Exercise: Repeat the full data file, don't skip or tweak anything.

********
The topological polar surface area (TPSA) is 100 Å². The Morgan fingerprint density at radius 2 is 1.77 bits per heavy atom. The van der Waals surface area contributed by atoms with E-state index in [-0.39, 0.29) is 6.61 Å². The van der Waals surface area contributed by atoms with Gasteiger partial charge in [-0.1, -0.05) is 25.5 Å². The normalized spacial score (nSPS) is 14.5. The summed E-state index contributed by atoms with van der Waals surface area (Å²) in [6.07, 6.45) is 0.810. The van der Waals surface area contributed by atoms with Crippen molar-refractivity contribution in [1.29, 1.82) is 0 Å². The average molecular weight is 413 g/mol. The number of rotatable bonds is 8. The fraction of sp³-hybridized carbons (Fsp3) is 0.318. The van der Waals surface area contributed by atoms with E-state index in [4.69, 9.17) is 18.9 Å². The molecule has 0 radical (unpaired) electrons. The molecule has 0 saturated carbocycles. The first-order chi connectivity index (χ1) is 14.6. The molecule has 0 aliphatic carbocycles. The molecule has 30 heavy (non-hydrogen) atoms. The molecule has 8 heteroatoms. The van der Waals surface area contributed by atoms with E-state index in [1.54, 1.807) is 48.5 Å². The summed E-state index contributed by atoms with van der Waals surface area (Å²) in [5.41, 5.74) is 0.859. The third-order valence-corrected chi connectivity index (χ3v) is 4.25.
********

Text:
The topological polar surface area (TPSA) is 100 Å². The Morgan fingerprint density at radius 2 is 1.77 bits per heavy atom. The van der Waals surface area contributed by atoms with E-state index in [-0.39, 0.29) is 6.61 Å². The van der Waals surface area contributed by atoms with Gasteiger partial charge in [-0.1, -0.05) is 25.5 Å². The normalized spacial score (nSPS) is 14.5. The summed E-state index contributed by atoms with van der Waals surface area (Å²) in [6.07, 6.45) is 0.810. The van der Waals surface area contributed by atoms with Crippen molar-refractivity contribution in [1.29, 1.82) is 0 Å². The average molecular weight is 413 g/mol. The number of rotatable bonds is 8. The fraction of sp³-hybridized carbons (Fsp3) is 0.318. The van der Waals surface area contributed by atoms with E-state index in [4.69, 9.17) is 18.9 Å². The molecule has 0 radical (unpaired) electrons. The molecule has 0 saturated carbocycles. The first-order chi connectivity index (χ1) is 14.6. The molecule has 0 aliphatic carbocycles. The molecule has 30 heavy (non-hydrogen) atoms. The molecule has 8 heteroatoms. The van der Waals surface area contributed by atoms with E-state index in [1.54, 1.807) is 48.5 Å². The summed E-state index contributed by atoms with van der Waals surface area (Å²) in [5.41, 5.74) is 0.859. The third-order valence-corrected chi connectivity index (χ3v) is 4.25.